Inclusion policies will remove systemic barriers. Having clear policies that promote diversity and inclusion will bring long term change. Policies should cover hiring practices, pay equity and career progression.

Set targets for diversity at every level. Measure and hold leaders accountable. This will keep everyone focused and drive change.

Workshops and training will educate employees on the importance of inclusion. Create a culture where everyone knows and lives the values. An informed workforce is better equipped to buy into and implement inclusivity initiatives.

By calling out these barriers you will help create a more inclusive women friendly industry for construction and maintenance.

Empowerment and growth

To succeed in construction and maintenance women need targeted support from education to work life balance and networks.

Education and Training

You need access to good education and training to excel in construction and maintenance. Vocational schools, apprenticeships and certification programs will give you the skills you need. For example being knowledgeable on a Guide to Penetrating Damp Solutions can be the difference between a build that fails and one that succeeds.

Continuing education will keep you up to date with industry trends and technology. Many organizations now offer scholarships and sponsorships to get women into these programs and break down the gender barriers.

Leadership and Career Progression

Career progression means taking on leadership roles and responsibilities. Companies can support this by having leadership training programs for women. Mentorship from senior female leaders will also help. Recognition and reward for your work will encourage more women to aim for higher roles in the business.

Networking and Mentorship

Build a network of supportive professionals and you’ll have guidance and opportunities. Industry conferences, workshops and online forums are great platforms. Being part of these communities will give you insights and mentors. These relationships will open doors to new job opportunities and career progression. You may also consider joining professional organizations for women in construction and maintenance.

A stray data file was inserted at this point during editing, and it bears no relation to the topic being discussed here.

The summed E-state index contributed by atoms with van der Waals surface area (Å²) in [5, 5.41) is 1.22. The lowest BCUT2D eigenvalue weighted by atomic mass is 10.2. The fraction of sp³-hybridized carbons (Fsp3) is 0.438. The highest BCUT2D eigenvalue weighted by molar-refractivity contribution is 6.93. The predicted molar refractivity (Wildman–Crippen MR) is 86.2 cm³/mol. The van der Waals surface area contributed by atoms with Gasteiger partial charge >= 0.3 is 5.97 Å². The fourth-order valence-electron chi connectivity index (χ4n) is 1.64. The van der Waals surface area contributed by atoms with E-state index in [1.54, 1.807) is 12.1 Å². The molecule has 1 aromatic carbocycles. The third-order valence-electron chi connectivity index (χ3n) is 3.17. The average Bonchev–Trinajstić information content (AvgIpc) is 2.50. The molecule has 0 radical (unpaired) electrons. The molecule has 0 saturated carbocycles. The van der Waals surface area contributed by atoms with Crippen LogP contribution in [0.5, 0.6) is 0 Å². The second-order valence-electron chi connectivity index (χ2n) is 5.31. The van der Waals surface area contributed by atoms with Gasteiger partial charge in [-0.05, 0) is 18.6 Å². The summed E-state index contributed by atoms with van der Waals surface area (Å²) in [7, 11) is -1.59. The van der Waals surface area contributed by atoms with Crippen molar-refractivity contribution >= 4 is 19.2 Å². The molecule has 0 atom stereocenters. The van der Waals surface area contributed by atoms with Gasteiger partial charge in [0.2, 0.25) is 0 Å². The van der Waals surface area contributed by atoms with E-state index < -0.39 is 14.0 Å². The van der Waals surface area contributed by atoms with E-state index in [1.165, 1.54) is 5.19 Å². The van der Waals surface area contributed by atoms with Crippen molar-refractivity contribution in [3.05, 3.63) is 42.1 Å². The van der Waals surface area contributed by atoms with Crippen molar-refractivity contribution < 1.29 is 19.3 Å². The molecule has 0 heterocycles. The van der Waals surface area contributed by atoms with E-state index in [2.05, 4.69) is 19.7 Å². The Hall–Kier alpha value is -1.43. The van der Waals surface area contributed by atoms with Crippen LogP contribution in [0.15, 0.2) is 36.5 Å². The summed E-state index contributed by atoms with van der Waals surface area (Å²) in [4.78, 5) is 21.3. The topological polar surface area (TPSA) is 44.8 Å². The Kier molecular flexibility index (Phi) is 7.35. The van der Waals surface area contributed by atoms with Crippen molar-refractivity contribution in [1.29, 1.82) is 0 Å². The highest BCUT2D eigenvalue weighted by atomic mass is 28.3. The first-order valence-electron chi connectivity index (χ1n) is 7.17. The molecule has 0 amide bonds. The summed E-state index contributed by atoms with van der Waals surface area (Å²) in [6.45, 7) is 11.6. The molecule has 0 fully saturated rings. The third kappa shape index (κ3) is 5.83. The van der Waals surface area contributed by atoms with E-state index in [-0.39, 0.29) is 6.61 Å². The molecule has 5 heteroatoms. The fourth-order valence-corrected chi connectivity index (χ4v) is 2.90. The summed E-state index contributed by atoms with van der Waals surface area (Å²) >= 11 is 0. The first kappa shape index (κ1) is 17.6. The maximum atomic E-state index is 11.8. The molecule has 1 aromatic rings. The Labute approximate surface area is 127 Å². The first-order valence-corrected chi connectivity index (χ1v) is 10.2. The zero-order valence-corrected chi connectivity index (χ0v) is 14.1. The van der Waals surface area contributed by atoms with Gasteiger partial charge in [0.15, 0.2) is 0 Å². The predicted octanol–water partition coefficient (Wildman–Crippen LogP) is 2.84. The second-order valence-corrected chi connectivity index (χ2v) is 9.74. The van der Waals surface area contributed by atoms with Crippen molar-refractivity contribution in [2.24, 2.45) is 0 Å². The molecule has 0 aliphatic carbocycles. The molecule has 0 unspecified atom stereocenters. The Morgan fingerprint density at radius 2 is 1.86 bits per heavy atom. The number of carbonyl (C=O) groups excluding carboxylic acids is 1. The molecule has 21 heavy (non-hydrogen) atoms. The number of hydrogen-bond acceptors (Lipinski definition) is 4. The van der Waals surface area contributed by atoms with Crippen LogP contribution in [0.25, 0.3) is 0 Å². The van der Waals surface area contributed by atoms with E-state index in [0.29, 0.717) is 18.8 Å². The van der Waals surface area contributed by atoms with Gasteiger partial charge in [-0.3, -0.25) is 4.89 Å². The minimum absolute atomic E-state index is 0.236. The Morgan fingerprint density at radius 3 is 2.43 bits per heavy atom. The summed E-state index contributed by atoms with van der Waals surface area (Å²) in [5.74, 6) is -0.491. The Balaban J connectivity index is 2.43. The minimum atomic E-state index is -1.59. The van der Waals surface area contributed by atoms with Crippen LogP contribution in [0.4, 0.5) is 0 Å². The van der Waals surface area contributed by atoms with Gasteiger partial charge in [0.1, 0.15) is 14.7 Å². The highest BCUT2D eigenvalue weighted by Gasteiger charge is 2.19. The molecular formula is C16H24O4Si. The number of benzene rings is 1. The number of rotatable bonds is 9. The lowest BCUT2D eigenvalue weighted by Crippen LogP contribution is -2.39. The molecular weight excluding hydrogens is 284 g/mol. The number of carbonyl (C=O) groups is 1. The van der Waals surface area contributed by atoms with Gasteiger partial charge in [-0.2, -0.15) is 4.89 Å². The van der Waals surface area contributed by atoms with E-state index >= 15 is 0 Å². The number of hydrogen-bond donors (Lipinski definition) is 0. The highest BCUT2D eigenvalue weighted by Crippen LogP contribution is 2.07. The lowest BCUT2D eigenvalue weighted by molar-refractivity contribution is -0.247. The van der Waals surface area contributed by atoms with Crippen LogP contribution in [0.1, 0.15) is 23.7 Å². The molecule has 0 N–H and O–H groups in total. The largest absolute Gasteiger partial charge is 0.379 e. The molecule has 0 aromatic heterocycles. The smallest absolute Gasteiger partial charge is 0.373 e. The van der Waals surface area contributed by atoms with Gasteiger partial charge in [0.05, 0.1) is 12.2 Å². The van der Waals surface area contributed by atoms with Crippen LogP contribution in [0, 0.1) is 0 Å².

Work-life Balance

Work-life balance is key to your overall well being and career growth. Flexible working such as flexi-time and remote working will help you manage your personal and professional commitments. Companies that offer full maternity leave and childcare support show they are committed to supporting women in the workforce. These will help you thrive at work and at home.

Construction and maintenance roles

In construction and maintenance there are many roles that vary in skill level, responsibilities and area of expertise. Here are a few.


  1. Architect: Designs buildings and structures, makes sure they are functional, safe and look good.
  2. Civil Engineer: Designs, builds and maintains building structures and infrastructure.
  3. Construction Manager: Manages a construction project from start to finish.
  4. Project Manager: Manages everything in a project, budgeting, scheduling and resource allocation.
  5. Site Supervisor: Manages on site operations, makes sure work is done safely and to plan.
  6. Surveyor: Measures and maps land for construction projects.
  7. Electrician: Installs and maintains electrical systems in buildings and infrastructure.
  8. Plumber: Installs and repairs water supply and waste systems.
  9. Carpenter: Builds and repairs building frameworks and structures.
  10. Mason: Builds structures from individual units, usually bricks or stones.
  11. Welder: Joins metal together, often in buildings, bridges and other structures.
  12. Heavy Equipment Operator: Operates machinery used in construction, bulldozers, cranes and excavators.


  1. Maintenance Technician: Does routine maintenance and repairs on equipment and facilities.
  2. Facilities Manager: Manages maintenance and operation of buildings and grounds.
  3. HVAC Technician: Installs, maintains and repairs heating, ventilation and air conditioning systems.
  4. Electrical Maintenance Technician: Maintains and repairs electrical systems and equipment.
  5. Plumbing Maintenance Technician: Maintains and repairs plumbing systems.
  6. Building Maintenance Worker: Does general repairs and maintenance of buildings.
  7. Groundskeeper: Maintains the grounds and outdoor areas of a property.
  8. Janitor/Custodian: Keeps buildings clean and tidy, does cleaning and minor maintenance.
  9. Snow Clearing Operator: Operates machinery for snow clearing services on roads, pathways and other areas.

Driving innovation and economic growth

Empowering women in construction and maintenance drives innovation and economic growth. Women bring fresh perspectives and diverse problem-solving skills, enhancing these traditionally male-dominated fields.